Statements made to the police by a man who stands accused of murdering his estranged wife will have to be discarded after three judges rejected an appeal by the Attorney General for them to be admitted as evidence despite being taken in the absence of a lawyer.

Chief Justice Mark Chetcuti and judges Edwina Grima and Giovanni Grixti ruled against a request by the Attorney General to overrule a previous court order for the removal of the statements which, it said, could prejudice the overall fairness of the proceedings.

Mangion, 45, is awaiting trial by jury, with a potential life sentence, for his alleged involvement in the murder of his estranged wife, Eleonor Mangion-Walker, whose body was found by the police dumped under wooden pallets in a Qormi warehouse on July 3, 2016.

Mangion turned himself in a few days after the murder. He stands charged with killing the mother of his young daughter.

The court heard how Mangion consulted a lawyer of his choice prior to his interrogation. The law at the time only allowed suspects to consult their lawyer for up to one hour before their interrogation. At a later stage, the lawyer’s presence was made mandatory.

The court noted that Mangion’s statement to the police during his two interrogations on July 12 and 13, 2016, was “quite voluminous” and although he did not admit to having murdered Mangion-Walker, there were several instances where he incriminated himself.

The first court had quoted a raft of jurisprudence, including rulings by the European Court of Human Rights, which observed that the concept of fairness enshrined in the European Convention requires that the accused be given the benefit of the assistance of a lawyer already at the initial stages of police interrogation.

Although this right was not part of Malta’s law at the time of Mangion’s arrest and interrogation, the court could not discard the fact that anything he could have said during the police questioning would render unfair the judicial process against him.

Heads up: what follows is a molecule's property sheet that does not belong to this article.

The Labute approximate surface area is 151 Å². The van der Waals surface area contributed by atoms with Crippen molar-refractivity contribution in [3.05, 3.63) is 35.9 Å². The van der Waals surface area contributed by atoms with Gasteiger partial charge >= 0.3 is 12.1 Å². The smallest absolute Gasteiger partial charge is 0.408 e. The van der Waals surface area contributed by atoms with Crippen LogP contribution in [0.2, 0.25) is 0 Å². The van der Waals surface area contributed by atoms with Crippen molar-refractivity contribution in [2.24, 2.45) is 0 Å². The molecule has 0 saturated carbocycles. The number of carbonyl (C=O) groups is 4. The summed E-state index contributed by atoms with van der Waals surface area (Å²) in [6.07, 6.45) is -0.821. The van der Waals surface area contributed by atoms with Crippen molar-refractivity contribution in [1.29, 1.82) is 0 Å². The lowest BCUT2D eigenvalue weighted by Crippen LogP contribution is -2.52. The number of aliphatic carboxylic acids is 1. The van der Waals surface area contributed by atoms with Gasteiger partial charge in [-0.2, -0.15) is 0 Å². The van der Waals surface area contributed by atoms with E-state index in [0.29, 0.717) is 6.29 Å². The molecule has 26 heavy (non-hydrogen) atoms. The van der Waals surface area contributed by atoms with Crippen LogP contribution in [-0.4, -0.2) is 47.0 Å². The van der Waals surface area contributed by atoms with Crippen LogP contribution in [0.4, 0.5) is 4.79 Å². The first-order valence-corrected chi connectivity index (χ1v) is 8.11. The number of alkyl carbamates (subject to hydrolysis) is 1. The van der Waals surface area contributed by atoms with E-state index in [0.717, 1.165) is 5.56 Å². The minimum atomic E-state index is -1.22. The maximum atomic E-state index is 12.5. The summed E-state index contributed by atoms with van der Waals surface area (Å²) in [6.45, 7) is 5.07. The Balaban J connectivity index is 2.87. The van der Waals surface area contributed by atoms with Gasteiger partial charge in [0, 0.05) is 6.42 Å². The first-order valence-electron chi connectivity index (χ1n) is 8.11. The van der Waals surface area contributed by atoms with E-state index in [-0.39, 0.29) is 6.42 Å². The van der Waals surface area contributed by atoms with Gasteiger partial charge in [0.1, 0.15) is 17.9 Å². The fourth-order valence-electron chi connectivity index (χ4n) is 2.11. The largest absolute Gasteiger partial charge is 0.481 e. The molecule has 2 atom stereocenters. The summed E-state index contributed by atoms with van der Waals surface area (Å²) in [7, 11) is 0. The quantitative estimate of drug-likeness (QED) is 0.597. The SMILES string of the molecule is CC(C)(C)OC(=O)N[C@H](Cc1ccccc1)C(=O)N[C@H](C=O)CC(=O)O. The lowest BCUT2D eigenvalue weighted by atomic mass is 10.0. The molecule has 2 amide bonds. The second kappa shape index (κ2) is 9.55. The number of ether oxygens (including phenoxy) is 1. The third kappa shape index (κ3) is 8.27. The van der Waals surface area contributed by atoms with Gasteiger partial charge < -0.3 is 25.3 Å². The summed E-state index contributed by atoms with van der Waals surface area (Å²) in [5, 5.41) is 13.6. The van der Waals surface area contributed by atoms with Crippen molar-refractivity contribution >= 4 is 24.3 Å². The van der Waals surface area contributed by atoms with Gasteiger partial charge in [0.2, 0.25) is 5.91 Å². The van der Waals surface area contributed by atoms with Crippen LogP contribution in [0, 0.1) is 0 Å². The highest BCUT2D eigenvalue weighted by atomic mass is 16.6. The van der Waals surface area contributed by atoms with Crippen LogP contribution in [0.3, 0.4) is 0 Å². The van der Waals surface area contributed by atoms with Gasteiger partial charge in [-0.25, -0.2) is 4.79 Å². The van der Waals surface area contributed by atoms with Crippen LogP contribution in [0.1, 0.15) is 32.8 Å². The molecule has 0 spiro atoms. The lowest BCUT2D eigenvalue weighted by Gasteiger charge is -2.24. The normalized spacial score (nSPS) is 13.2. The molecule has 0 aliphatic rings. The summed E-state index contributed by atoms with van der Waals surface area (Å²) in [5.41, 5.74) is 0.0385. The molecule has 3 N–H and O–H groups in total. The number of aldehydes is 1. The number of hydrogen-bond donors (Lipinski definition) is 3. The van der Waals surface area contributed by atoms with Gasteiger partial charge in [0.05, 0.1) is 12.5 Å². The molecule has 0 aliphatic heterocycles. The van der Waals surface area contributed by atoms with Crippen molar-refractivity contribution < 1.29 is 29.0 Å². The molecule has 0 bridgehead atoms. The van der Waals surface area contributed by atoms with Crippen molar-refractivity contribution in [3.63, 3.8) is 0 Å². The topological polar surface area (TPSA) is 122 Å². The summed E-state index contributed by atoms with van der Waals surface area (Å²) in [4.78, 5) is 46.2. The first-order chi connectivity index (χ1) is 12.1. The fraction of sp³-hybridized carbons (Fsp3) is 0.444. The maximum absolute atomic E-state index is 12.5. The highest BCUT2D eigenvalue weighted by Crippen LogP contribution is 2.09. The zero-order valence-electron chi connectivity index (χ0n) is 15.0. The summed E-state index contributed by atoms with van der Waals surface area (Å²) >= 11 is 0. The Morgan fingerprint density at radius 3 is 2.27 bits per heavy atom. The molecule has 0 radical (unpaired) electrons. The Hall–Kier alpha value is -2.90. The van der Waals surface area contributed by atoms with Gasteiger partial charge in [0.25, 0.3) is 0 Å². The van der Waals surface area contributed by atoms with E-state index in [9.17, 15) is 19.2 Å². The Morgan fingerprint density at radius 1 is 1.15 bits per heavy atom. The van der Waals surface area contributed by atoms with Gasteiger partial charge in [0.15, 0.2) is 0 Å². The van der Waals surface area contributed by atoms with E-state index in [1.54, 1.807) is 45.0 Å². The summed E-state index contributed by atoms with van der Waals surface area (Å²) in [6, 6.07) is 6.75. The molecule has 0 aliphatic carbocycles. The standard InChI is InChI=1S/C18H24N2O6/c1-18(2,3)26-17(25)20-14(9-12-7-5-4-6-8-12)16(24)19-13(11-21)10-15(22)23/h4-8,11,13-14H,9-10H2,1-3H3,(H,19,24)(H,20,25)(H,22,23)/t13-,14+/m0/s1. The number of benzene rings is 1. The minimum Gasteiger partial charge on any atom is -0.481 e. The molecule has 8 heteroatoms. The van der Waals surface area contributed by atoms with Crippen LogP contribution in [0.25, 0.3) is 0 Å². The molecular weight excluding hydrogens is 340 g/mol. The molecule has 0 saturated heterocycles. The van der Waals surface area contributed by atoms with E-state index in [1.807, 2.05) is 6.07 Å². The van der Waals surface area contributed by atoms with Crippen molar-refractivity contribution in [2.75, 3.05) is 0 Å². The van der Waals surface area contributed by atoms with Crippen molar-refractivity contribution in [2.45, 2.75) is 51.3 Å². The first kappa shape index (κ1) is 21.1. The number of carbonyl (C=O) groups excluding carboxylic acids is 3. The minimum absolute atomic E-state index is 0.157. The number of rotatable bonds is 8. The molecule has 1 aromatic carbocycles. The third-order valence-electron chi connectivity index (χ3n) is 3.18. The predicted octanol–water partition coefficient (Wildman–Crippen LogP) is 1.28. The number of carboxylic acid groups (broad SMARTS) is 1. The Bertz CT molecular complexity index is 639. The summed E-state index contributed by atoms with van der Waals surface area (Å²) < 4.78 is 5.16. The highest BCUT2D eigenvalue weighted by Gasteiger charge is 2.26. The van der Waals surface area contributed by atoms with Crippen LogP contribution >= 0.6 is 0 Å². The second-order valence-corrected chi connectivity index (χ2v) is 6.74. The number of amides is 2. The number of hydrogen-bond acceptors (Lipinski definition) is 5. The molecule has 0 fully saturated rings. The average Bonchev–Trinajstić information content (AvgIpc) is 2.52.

The Appeals Court agreed, although it noted that according to recent rulings given by the Constitutional Court, statements released without the right to legal assistance during interrogation did not automatically result in a breach of the right to a fair hearing.

The court noted said that it was premature, at this stage of the proceedings, to declare that any breach had occurred as the entire judicial process had not yet been concluded and therefore it rejected the Attorney General’s appeal.

According to media reports of the compilation of evidence, police superintendent Keith Arnaud told the court how Mangion claimed under interrogation that two armed men had grabbed his wife when she was leaving his Swieqi garage and murdered her before his very eyes.

He told police that the two men held both of them at gunpoint. He claimed that one of the men got a plank of wood out of a shoulder bag and repeatedly bashed Mangion-Walker on the head with it.

He said he panicked once the two men fled as he feared he would be blamed for his wife’s murder.

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